May 25, 2006
Testimony of Jonathan Imbody
Christian Medical Association
U.S. Senate Committee on the Judiciary
Subcommittee on the Constitution, Civil Rights and Property Rights
May 25, 2006
Senators, thank you for the privilege of testifying today.
I serve as Senior Policy Analyst with the Christian Medical Association, a professional organization of 17,000 members.
I spent several months in the Netherlands a few years ago researching personal accounts of euthanasia.
I knew from published medical studies that Dutch doctors admitted, on condition of anonymity, to putting approximately 1,000 patients to death a year without the patients' request.
I interviewed Dr. Zbigniew Zylicz, a Polish-born internal medicine and oncology specialist who has practiced in the Netherlands since 1979.
Dr. Zylich told me about his experience with an elderly patient in an academic hospital:
He said, "[My patient] was afraid to go to the hospital because she was afraid of euthanasia. She was not asking for this; she did not even want this. And they promised her that nothing would happen to her.
"I admitted her on the weekend to a bed of another patient who would be coming back Monday morning. I had no other facility for her. She was very ill, and I expected she would die on the weekend.
"But she improved. With good treatment and pain control, she started to talk and she was not dead."
"On Monday morning when I went off from my shift and went home, my colleague came and did something. I don't know exactly what he did, but she died within ten minutes. And the nurses called me at home. They were very upset about this. And I was very upset about this, too.
Dr. Zylich added, "And this was not the only single case. This was the whole system working like this."
The Dutch have a lot of faith in their dikes and in their regulations. But euthanasia introduces dangerous gray areas of decision making by doctors and by vulnerable patients who feel pressured to die. These gray areas defy regulation.
I interviewed a Dutch couple, Ed and Xandra, who told me about Ed's father, Franz.
Franz was a Dutch sailor who had reluctantly entered the hospital for pain relief. Doctors discovered that Franz had a terminal illness.
Franz's son Ed recalls, "We were all invited to the hospital when [the doctors] said the diagnosis. The doctors told my Dad, 'Well, you don't have too long to live. We can't guarantee anything, but if we operate, you could live longer and have more time to be with your kids.'"
Ed recalls, "When the doctors left, my sister said it very bluntly, just putting it on the table: 'What about euthanasia?' she said."
Franz's wife did not protest. Xandra suggests that's because Franz's wife was angry with him and thought Franz had been unfaithful in their marriage.
So Franz agreed to euthanasia.
Xandra remembers the day the doctor came to put her father-in-law to death.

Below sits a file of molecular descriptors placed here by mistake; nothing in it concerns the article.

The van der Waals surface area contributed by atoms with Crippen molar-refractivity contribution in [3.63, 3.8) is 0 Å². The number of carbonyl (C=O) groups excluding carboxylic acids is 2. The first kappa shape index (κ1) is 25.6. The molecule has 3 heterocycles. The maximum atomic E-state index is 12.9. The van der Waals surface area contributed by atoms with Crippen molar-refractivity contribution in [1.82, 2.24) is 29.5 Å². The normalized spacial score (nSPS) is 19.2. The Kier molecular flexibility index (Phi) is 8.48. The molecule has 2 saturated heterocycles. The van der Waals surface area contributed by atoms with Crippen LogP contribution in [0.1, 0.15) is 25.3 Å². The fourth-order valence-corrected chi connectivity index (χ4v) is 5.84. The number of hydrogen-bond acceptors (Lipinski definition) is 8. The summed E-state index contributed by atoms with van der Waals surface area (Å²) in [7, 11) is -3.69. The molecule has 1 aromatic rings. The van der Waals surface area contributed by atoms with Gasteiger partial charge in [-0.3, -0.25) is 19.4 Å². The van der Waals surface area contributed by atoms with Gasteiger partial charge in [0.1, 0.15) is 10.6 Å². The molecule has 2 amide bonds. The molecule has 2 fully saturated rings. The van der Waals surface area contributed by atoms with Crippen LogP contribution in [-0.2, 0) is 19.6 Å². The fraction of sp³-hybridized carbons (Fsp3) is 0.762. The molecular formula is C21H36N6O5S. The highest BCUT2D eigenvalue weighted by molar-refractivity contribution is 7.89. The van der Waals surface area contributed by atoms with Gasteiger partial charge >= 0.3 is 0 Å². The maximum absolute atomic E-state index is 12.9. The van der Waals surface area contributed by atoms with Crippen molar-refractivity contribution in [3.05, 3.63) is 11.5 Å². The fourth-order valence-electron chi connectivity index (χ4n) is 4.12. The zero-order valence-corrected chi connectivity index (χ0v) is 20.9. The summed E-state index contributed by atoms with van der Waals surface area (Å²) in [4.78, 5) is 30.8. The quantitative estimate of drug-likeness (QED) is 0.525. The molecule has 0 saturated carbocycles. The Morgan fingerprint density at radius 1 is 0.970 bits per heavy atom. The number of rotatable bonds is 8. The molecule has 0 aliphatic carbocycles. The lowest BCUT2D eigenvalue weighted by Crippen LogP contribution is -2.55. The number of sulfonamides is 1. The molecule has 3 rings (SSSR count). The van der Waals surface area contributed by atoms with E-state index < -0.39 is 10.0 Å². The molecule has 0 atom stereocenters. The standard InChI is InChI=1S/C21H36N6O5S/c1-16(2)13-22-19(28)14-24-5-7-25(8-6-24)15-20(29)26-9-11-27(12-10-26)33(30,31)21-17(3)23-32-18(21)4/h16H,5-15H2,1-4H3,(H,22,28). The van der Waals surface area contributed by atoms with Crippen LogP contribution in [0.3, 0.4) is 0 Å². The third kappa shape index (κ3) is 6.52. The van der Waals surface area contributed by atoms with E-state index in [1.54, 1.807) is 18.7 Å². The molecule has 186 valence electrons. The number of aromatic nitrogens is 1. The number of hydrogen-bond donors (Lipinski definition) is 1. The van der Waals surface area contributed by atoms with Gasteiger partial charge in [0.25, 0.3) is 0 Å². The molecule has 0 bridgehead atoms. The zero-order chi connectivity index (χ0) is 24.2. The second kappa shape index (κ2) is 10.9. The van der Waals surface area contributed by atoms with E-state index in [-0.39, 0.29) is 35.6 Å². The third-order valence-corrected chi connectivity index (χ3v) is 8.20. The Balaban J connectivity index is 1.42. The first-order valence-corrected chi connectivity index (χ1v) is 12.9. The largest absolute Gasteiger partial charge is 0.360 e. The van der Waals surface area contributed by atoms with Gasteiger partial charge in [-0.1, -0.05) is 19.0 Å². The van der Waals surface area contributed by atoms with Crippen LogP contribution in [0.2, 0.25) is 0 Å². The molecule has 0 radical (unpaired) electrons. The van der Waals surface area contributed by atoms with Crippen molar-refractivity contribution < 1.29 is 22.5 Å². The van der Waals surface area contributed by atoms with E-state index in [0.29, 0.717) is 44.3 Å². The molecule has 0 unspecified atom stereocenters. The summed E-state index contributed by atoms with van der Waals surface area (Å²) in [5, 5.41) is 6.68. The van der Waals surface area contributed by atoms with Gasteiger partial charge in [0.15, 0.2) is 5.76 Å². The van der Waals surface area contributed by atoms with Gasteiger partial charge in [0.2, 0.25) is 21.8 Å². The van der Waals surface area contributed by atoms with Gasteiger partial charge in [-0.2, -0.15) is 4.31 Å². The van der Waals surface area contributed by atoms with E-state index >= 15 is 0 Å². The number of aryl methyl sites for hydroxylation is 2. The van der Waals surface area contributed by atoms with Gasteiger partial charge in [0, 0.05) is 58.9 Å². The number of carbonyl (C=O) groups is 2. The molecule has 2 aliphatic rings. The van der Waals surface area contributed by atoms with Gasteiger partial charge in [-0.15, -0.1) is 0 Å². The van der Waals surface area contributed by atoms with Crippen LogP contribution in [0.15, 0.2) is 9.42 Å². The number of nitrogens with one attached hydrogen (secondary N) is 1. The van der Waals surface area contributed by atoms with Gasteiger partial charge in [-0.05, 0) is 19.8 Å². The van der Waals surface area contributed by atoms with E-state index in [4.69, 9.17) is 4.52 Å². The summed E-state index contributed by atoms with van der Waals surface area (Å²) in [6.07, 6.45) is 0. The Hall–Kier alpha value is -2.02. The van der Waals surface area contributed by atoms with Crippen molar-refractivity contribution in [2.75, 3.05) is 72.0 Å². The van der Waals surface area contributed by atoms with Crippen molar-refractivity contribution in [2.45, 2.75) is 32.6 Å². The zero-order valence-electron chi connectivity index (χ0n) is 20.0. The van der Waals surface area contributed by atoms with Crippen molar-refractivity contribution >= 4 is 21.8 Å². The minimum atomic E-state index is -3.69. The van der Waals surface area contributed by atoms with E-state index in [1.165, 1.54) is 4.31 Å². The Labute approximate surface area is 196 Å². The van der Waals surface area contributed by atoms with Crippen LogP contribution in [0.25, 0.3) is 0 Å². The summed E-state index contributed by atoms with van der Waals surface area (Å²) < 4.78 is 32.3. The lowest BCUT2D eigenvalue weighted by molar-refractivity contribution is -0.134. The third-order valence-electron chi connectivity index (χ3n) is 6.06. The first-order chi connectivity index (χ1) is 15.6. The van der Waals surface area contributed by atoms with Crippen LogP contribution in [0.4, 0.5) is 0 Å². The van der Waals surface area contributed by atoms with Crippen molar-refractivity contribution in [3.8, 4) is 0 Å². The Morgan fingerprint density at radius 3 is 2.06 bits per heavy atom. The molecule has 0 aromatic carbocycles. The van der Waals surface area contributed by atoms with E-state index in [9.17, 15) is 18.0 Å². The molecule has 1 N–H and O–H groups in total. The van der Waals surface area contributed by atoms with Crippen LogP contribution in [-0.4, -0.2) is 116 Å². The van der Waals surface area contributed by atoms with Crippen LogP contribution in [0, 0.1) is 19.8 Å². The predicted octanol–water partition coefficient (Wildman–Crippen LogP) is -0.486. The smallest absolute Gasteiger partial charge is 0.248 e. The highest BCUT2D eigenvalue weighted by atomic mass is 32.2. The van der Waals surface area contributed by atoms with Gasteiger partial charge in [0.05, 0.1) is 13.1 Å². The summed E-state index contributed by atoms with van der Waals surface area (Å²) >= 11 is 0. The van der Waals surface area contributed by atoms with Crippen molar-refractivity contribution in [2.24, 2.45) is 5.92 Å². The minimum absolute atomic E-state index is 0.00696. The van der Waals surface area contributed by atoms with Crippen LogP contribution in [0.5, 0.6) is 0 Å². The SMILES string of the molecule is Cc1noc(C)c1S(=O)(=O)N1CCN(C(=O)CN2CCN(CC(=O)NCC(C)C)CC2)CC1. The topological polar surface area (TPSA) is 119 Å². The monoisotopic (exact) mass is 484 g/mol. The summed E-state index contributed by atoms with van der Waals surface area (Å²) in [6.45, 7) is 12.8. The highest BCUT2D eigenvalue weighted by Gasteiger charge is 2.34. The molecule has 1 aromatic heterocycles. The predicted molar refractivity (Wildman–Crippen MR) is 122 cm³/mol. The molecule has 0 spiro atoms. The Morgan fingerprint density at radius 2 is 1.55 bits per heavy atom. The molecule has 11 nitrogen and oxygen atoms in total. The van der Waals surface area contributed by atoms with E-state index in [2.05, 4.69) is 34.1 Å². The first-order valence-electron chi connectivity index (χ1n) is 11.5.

"[The doctor] had all those little vials," Xandra recalls, "and she had two injections--one to put him to sleep, and one for the killing part.
"She was very, 'OK, I need to do this now.' Probably she had another appointment after that.
"Then she started injecting him," Xandra recalls.
"While she was giving the injection, I was standing at [my father-in-law's] feet. He was really looking at me and at our baby--I was holding the baby at the time."
Then, Xandra says, her father-in-law suddenly cried out.
He said, "I don't want to die!"
Xandra frantically looked to the doctor and at the others in the room.
"But no one was reacting," she recalls.
She didn't know what to do.
"And then," she says, "he was ... like he was in a deep sleep. So then the doctor started getting the other injection. Then I left the room."
Franz died from that second injection, whether he really wanted to or not.
Once a country casts off millennia of Hippocratic and Judeo-Christian prohibitions against suicide and euthanasia, the ship drifts farther and farther out to sea with no anchor.
If we assume the power to kill patients who ask for it, why not kill disabled patients who cannot ask for it? If we assume the power to kill patients with physical illnesses, why not kill patients with emotional illnesses? If we assume the power to kill the elderly who have medical problems, why not kill infants who have medical problems?
This slippery slope is not theoretical; this is exactly what has happened in the Netherlands. , ,
And it can happen anywhere, unless we provide truly compassionate alternatives to state-sponsored suicide:
? More doctors need advanced training in palliative care.
? In certain cases, more aggressive pain-relief prescribing regulations will help doctors provide more effective relief for patients.
? Hospice care can provide tremendous benefits for patients and families.
Perhaps the most important help for terminally ill patients transcends medicine. The unconditional, persevering love of family, friends and God can provide us with incomparable strength, courage and hope beyond our physical condition.